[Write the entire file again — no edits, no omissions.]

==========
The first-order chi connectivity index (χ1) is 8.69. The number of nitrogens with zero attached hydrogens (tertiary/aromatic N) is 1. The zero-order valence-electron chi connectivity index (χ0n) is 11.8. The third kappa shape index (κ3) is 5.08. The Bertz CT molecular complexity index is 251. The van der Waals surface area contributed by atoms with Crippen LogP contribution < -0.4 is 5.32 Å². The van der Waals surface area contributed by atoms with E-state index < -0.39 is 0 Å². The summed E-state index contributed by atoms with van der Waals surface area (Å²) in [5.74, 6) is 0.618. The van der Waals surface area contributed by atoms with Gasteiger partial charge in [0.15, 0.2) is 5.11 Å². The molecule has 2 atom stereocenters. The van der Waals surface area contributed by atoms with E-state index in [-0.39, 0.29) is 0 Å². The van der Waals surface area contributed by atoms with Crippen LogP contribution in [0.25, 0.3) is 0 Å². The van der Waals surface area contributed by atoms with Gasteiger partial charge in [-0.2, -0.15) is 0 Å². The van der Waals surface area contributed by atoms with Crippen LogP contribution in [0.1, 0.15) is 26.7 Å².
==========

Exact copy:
The first-order chi connectivity index (χ1) is 8.69. The number of nitrogens with zero attached hydrogens (tertiary/aromatic N) is 1. The zero-order valence-electron chi connectivity index (χ0n) is 11.8. The third kappa shape index (κ3) is 5.08. The Bertz CT molecular complexity index is 251. The van der Waals surface area contributed by atoms with Crippen LogP contribution < -0.4 is 5.32 Å². The van der Waals surface area contributed by atoms with E-state index < -0.39 is 0 Å². The summed E-state index contributed by atoms with van der Waals surface area (Å²) in [5.74, 6) is 0.618. The van der Waals surface area contributed by atoms with Gasteiger partial charge in [0.15, 0.2) is 5.11 Å². The molecule has 2 atom stereocenters. The van der Waals surface area contributed by atoms with E-state index in [-0.39, 0.29) is 0 Å². The van der Waals surface area contributed by atoms with Crippen LogP contribution in [0.25, 0.3) is 0 Å². The van der Waals surface area contributed by atoms with Gasteiger partial charge in [-0.2, -0.15) is 0 Å². The van der Waals surface area contributed by atoms with Crippen LogP contribution in [0.1, 0.15) is 26.7 Å².